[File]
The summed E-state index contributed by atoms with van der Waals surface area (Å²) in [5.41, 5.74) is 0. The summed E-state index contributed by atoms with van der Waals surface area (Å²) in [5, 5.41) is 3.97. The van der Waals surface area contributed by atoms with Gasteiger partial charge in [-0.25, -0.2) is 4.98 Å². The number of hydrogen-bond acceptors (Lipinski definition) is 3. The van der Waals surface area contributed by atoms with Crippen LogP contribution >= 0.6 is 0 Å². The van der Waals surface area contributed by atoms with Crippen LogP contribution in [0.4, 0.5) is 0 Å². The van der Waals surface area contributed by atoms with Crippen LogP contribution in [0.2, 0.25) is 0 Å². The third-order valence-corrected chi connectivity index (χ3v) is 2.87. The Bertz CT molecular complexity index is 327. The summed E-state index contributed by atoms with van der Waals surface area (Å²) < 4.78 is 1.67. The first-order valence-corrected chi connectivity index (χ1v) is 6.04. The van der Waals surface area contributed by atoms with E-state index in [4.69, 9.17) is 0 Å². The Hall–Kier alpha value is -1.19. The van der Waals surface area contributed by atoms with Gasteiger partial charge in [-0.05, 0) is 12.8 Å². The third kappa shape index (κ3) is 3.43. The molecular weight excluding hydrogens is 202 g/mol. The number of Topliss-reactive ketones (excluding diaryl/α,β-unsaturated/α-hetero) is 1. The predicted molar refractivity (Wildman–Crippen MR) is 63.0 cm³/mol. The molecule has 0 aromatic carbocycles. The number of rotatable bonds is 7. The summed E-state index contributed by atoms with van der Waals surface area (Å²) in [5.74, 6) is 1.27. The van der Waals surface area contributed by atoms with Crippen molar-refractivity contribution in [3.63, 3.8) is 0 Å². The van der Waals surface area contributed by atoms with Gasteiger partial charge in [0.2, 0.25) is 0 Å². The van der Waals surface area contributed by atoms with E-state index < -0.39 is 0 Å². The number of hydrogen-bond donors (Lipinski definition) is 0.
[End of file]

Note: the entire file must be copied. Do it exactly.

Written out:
The summed E-state index contributed by atoms with van der Waals surface area (Å²) in [5.41, 5.74) is 0. The summed E-state index contributed by atoms with van der Waals surface area (Å²) in [5, 5.41) is 3.97. The van der Waals surface area contributed by atoms with Gasteiger partial charge in [-0.25, -0.2) is 4.98 Å². The number of hydrogen-bond acceptors (Lipinski definition) is 3. The van der Waals surface area contributed by atoms with Crippen LogP contribution >= 0.6 is 0 Å². The van der Waals surface area contributed by atoms with Crippen LogP contribution in [0.4, 0.5) is 0 Å². The van der Waals surface area contributed by atoms with Crippen LogP contribution in [0.2, 0.25) is 0 Å². The third-order valence-corrected chi connectivity index (χ3v) is 2.87. The Bertz CT molecular complexity index is 327. The summed E-state index contributed by atoms with van der Waals surface area (Å²) < 4.78 is 1.67. The first-order valence-corrected chi connectivity index (χ1v) is 6.04. The van der Waals surface area contributed by atoms with E-state index in [4.69, 9.17) is 0 Å². The Hall–Kier alpha value is -1.19. The van der Waals surface area contributed by atoms with Gasteiger partial charge in [-0.05, 0) is 12.8 Å². The third kappa shape index (κ3) is 3.43. The molecular weight excluding hydrogens is 202 g/mol. The number of Topliss-reactive ketones (excluding diaryl/α,β-unsaturated/α-hetero) is 1. The predicted molar refractivity (Wildman–Crippen MR) is 63.0 cm³/mol. The molecule has 0 aromatic carbocycles. The number of rotatable bonds is 7. The summed E-state index contributed by atoms with van der Waals surface area (Å²) in [5.74, 6) is 1.27. The van der Waals surface area contributed by atoms with Crippen molar-refractivity contribution in [3.63, 3.8) is 0 Å². The van der Waals surface area contributed by atoms with Gasteiger partial charge in [0.2, 0.25) is 0 Å². The van der Waals surface area contributed by atoms with E-state index < -0.39 is 0 Å². The number of hydrogen-bond donors (Lipinski definition) is 0.